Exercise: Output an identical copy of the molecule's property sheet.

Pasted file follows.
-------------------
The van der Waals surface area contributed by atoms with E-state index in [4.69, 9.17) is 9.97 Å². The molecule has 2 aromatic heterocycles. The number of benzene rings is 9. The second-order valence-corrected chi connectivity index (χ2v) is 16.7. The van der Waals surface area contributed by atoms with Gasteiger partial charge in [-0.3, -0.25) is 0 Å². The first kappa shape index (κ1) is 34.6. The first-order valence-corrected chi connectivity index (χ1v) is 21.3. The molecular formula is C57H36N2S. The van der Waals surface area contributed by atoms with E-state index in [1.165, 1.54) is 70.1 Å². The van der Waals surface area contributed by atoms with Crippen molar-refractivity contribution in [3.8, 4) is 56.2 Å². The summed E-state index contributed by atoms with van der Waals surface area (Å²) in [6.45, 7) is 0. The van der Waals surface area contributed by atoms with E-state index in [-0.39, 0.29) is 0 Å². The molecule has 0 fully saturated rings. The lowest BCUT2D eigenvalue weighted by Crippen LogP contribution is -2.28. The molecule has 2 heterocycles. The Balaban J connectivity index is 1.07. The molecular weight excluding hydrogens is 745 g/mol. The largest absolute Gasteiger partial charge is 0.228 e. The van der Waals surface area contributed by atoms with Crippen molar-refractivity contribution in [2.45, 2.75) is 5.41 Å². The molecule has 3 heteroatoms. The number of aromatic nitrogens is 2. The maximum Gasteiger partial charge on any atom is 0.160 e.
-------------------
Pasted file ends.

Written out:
The van der Waals surface area contributed by atoms with E-state index in [4.69, 9.17) is 9.97 Å². The molecule has 2 aromatic heterocycles. The number of benzene rings is 9. The second-order valence-corrected chi connectivity index (χ2v) is 16.7. The van der Waals surface area contributed by atoms with Gasteiger partial charge in [-0.3, -0.25) is 0 Å². The first kappa shape index (κ1) is 34.6. The first-order valence-corrected chi connectivity index (χ1v) is 21.3. The molecular formula is C57H36N2S. The van der Waals surface area contributed by atoms with E-state index in [1.165, 1.54) is 70.1 Å². The van der Waals surface area contributed by atoms with Crippen molar-refractivity contribution in [3.8, 4) is 56.2 Å². The summed E-state index contributed by atoms with van der Waals surface area (Å²) in [6.45, 7) is 0. The van der Waals surface area contributed by atoms with E-state index in [-0.39, 0.29) is 0 Å². The molecule has 0 fully saturated rings. The lowest BCUT2D eigenvalue weighted by Crippen LogP contribution is -2.28. The molecule has 2 heterocycles. The Balaban J connectivity index is 1.07. The molecular weight excluding hydrogens is 745 g/mol. The largest absolute Gasteiger partial charge is 0.228 e. The van der Waals surface area contributed by atoms with Crippen molar-refractivity contribution in [2.45, 2.75) is 5.41 Å². The molecule has 3 heteroatoms. The number of aromatic nitrogens is 2. The maximum Gasteiger partial charge on any atom is 0.160 e.